Next Article in Journal
Effects of Grazing on the Behaviour, Oxidative and Immune Status, and Production of Organic Dairy Cows
Next Article in Special Issue
Could Greater Time Spent Displaying Waking Inactivity in the Home Environment Be a Marker for a Depression-Like State in the Domestic Dog?
Previous Article in Journal
Effects of Enrichment Type, Presentation and Social Status on Enrichment Use and Behaviour of Sows with Electronic Sow Feeding
Previous Article in Special Issue
Acquiring a Pet Dog: A Review of Factors Affecting the Decision-Making of Prospective Dog Owners
Open AccessArticle

Coping Styles in the Domestic Cat (Felis silvestris catus) and Implications for Cat Welfare

1
United States Department of Agriculture-Animal and Plant Health Inspection Service Center for Animal Welfare, 625 Harrison St, West Lafayette, IN 47907, USA
2
Department of Comparative Pathobiology, Purdue University, 625 Harrison St, West Lafayette, IN 47907, USA
*
Author to whom correspondence should be addressed.
Animals 2019, 9(6), 370; https://doi.org/10.3390/ani9060370
Received: 16 May 2019 / Revised: 6 June 2019 / Accepted: 11 June 2019 / Published: 18 June 2019
(This article belongs to the Special Issue The Welfare of Cats and Dogs)
It is important for cat caretakers to understand individual differences in response to stress. Identifying coping styles in cats may lead to improved health and welfare outcomes. In this study, we collected information from cat guardians pertaining to personality traits then singly-housed each cat for three days to mimic admittance to a veterinary hospital or shelter. Behavior was recorded hourly and response to approach of a familiar and unfamiliar person was assessed at the end of day 3. We found individual differences in the behavioral responses of cats to the acute stress of cage confinement. Additionally, guardian-rated personality traits agreed with the response of the cats when confined to a cage, suggesting that domestic cats have different coping styles. Identifying individual differences in response to stressful events or environments may provide caretakers with important information leading to improved welfare.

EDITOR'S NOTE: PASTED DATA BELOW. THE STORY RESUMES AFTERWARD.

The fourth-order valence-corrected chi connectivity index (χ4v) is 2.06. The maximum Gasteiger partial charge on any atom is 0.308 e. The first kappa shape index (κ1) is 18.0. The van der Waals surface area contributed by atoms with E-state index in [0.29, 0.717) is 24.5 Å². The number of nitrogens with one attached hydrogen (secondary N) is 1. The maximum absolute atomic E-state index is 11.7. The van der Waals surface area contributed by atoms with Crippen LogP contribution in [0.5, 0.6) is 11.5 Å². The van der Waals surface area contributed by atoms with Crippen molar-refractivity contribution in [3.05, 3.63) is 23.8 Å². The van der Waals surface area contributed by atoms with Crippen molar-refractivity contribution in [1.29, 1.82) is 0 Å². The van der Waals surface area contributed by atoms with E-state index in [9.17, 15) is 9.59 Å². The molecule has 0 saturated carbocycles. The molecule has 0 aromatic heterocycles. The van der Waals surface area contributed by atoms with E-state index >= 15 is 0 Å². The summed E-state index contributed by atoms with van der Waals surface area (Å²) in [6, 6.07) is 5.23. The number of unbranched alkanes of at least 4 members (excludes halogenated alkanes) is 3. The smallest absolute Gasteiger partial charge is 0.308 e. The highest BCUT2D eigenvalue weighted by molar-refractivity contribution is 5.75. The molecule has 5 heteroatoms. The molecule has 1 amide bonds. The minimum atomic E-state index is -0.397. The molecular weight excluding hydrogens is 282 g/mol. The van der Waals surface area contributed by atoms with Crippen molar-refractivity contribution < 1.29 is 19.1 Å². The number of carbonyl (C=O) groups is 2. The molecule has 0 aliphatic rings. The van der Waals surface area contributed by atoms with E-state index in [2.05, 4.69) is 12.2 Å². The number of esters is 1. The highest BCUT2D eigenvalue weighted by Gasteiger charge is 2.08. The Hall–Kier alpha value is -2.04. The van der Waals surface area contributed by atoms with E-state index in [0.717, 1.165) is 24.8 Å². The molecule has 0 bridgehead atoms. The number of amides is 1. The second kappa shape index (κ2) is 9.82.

Identifying coping styles in cats may lead to improved health and welfare. The aims of this study were to (1) identify individual differences in response to acute confinement, and (2) to assess the predictability of guardian-rated personality traits on behavior. Adult cats (n = 55) were singly housed in enriched cages and behavioral observations were recorded for three days. On day 3, familiar and unfamiliar person approach tests were conducted. Fecal glucocorticoid metabolites (FGM) were quantified from voided samples. A questionnaire assessing personality traits and sickness behaviors was completed by each guardian. Analysis identified two clusters—cats in Cluster 1 (n = 22) were described as shy, calm, mellow, and timid; cats in Cluster 2 (n = 33) were described as active, playful, curious, and easygoing. Multilevel mixed-effects GLM revealed significant differences between the clusters including food intake (C1 > C2, p < 0.0001), affiliative/maintenance behaviors (C2 > C1, p < 0.0001), vocalization (C2 > C1, p < 0.0001), hide (C1 > C2, p < 0.0001), perch (C2 > C1, p < 0.0001), and latency to approach a familiar (C1 > C2, p < 0.0001) and unfamiliar (C1 > C2, p = 0.013) person. No statistically significant differences in FGM concentrations were identified (cluster p = 0.28; day p = 0.16, interaction p = 0.26). Guardian-rated personality traits agreed with the response of the cats when confined to a cage, suggesting that domestic cats have different coping styles. Identifying individual differences in response to stressful events or environments may provide caretakers with important information leading to improved welfare. View Full-Text
Keywords: coping style; personality; cats; welfare; behavior coping style; personality; cats; welfare; behavior
Show Figures

Figure 1

MDPI and ACS Style

Stella, J.; Croney, C. Coping Styles in the Domestic Cat (Felis silvestris catus) and Implications for Cat Welfare. Animals 2019, 9, 370.

Show more citation formats Show less citations formats
Note that from the first issue of 2016, MDPI journals use article numbers instead of page numbers. See further details here.

Article Access Map by Country/Region

1
Search more from Scilit
 
Search
Back to TopTop